The presence of large groups of people in close proximity proved a fertile breeding ground for all manner of epidemic and endemic diseases throughout the early modern period. Water supplies were often contaminated as people empted their waste into the nearest available stream or river. Plague was certainly present during the sixteenth and early seventeenth centuries in Welsh towns, although it appears to have made less impact here than in some parts of England. Smallpox too was an endemic disease which often became epidemic, and was certainly notorious throughout Wales during this period, killing around a quarter of those who contracted it. Urban areas tended to follow different patterns of mortality to those in the countryside. Diet was another strong factor affecting susceptibility to disease. Malnutrition lowered immunity to disease, especially during harvest failures and poor weather when staple crops were in short supply.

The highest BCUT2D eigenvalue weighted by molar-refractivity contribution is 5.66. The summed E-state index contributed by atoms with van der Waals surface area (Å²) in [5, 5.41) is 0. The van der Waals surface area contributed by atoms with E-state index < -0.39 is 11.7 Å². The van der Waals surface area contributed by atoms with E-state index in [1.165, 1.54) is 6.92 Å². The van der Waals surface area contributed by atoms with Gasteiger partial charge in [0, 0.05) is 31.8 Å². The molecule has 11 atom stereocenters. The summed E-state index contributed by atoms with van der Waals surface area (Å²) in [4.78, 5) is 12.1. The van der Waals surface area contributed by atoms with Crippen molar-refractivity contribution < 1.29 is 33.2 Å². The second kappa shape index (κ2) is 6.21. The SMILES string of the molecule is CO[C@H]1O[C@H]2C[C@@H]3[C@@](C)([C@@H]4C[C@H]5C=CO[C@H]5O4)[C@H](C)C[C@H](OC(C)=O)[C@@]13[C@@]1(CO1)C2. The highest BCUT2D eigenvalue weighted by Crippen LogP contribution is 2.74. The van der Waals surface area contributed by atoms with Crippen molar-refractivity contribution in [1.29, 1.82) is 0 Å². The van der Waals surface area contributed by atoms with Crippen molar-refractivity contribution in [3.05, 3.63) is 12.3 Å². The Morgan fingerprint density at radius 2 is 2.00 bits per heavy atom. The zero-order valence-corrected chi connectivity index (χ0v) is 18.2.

Individual concepts of illness and the body in Wales involved a range of dynamic and overlapping spheres, including lay referral networks, religious beliefs and affiliation, literacy, language, popular illness narratives and so on. Italian, French and eventually English universities began to offer formal medical training and by 1500 a structure of medical practitioners was well developed. During the sixteenth century, literate Welshmen were beginning to translate English medical texts into vernacular Welsh. For the majority of people in Wales, oral culture was the main means of reception and transmission of ideas. One of the strongest contributory factors in concepts of health and sickness in Wales was religion. Christianity provided an explanatory framework for the body, and stressed the duty of each individual to look after their bodies as the vehicle for their immortal souls.